Blurb from Goodreads:
Alicia Berenson’s life is seemingly perfect. A famous painter married to an in-demand fashion photographer, she lives in a grand house with big windows overlooking a park in one of London’s most desirable areas. One evening her husband Gabriel returns home late from a fashion shoot, and Alicia shoots him five times in the face, and then never speaks another word.
Alicia’s refusal to talk, or give any kind of explanation, turns a domestic tragedy into something far grander, a mystery that captures the public imagination and casts Alicia into notoriety. The price of her art skyrockets, and she, the silent patient, is hidden away from the tabloids and spotlight at the Grove, a secure forensic unit in North London.
Theo Faber is a criminal psychotherapist who has waited a long time for the opportunity to work with Alicia. His determination to get her to talk and unravel the mystery of why she shot her husband takes him down a twisting path into his own motivations—a search for the truth that threatens to consume him…
You know a book is good when you start recommending it to as many friends as you can right after turning the last page, just so you can all talk about it. The Silent Patient is a bloody good book. It is an intriguing, shocking, and well-written psychological thriller. Such a brainteaser! It has an interesting premise, a captivating plot, and enigmatic main characters. Add Alex Michaelides’ smooth and gripping writing style to that and we have an utterly compelling book.
“We often mistake love for fireworks—for drama and dysfunction. But real love is very quiet, very still. It’s boring, if seen from the perspective of high drama. Love is deep and calm—and constant.”
The mystery that surrounds Alicia and her silence, and the many unanswered questions about her husband’s murder is at the center of the story. Why would Alicia—a successful woman with a prominent career, a beautiful life, and a happy marriage—shoot her husband and then refuse to utter a single word? Not even to deny the crime or defend herself. Now that’s a hook that will surely keep readers flipping pages because we just have to know why.
“Choosing a lover is a lot like choosing a therapist. We need to ask ourselves, is this someone who will be honest with me, listen to criticism, admit making mistakes, and not promise the impossible?”
This book has alternating POVs going back and forth between Alicia’s diary entries and Theo’s—her psychiatrist—perspective. We follow Theo’s voice for the most part as he tries to communicate with Alicia and even goes to great lengths to figure out why his patient did what she did. He’s devoted to his job as a psychotherapist, but it’s also clear that Theo have a few issues of his own which will make you question if he’s really up to the task. I’m usually not a fan of unreliable narrators but in this book it somehow added more weight to the mystery. Not knowing whether you should trust and believe Theo—or even Alicia—only made me more eager to know the truth.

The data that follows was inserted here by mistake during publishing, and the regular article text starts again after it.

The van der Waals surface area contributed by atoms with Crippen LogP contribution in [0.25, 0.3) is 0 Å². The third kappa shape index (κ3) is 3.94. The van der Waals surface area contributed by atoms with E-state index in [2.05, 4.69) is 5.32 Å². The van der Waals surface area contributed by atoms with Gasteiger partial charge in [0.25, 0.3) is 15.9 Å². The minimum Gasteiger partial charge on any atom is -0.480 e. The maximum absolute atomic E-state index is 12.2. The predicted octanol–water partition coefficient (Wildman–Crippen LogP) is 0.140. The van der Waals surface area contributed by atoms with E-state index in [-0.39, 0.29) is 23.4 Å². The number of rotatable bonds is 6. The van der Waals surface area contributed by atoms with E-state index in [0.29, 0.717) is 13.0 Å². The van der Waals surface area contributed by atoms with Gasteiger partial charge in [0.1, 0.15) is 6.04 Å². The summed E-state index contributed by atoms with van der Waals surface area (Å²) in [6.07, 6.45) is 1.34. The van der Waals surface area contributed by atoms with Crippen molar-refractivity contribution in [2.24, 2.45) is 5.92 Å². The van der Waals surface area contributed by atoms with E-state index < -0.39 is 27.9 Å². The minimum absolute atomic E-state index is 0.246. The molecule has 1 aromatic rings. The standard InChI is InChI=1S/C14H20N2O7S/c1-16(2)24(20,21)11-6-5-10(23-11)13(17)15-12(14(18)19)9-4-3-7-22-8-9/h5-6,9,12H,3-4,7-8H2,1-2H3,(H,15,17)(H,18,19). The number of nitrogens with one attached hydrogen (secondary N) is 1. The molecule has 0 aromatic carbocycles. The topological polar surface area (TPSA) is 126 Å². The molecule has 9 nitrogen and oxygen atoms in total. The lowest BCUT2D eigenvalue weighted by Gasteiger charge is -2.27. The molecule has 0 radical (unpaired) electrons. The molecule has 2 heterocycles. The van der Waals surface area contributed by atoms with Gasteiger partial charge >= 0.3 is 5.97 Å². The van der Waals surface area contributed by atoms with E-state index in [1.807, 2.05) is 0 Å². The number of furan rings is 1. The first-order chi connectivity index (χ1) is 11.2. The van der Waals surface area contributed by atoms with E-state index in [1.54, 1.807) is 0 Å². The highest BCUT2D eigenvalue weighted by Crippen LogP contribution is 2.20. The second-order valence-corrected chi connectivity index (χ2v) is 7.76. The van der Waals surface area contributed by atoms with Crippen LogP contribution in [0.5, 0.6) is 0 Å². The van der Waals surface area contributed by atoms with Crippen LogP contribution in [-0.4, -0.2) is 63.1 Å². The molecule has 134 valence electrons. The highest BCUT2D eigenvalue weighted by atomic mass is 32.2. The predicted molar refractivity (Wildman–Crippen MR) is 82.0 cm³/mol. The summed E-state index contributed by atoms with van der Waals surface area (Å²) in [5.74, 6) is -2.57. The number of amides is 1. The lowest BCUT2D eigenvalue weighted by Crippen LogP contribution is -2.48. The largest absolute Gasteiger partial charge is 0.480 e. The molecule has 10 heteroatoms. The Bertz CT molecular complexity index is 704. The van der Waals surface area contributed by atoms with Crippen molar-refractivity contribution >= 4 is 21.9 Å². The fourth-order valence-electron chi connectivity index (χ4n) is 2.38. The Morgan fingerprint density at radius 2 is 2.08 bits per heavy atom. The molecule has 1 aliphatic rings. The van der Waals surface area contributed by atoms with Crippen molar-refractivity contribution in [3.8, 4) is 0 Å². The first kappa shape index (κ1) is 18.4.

“Love that doesn’t include honesty doesn’t deserve to be called love.”
We see Alicia’s side of the story through her diary which gives us an idea of the kind of life she has prior to the night of the murder. She’s the perfect wife to her loving husband. But there were obviously things—dark ones—that she deliberately tried not to include in her diary which made Alicia an even bigger question than Theo. The secrets that she keeps makes her character so intriguing. She’ll make you adore her one moment and doubt her the next. I found myself rooting for her at one point and terrified of her in another. She’s the biggest mystery in this book.
The twist wasn’t that huge but big enough to be surprising. I did figure some things out before it was all revealed, but this didn’t lessen my enjoyment because there’s beautiful layers of mystery, crime, and suspense to this book. Then there’s its fascinating characters whose flaws made The Silent Patient a really suspenseful read. This has been one of the best debut thriller for me, and I’m definitely curious about what more Alex Michaelides has in store.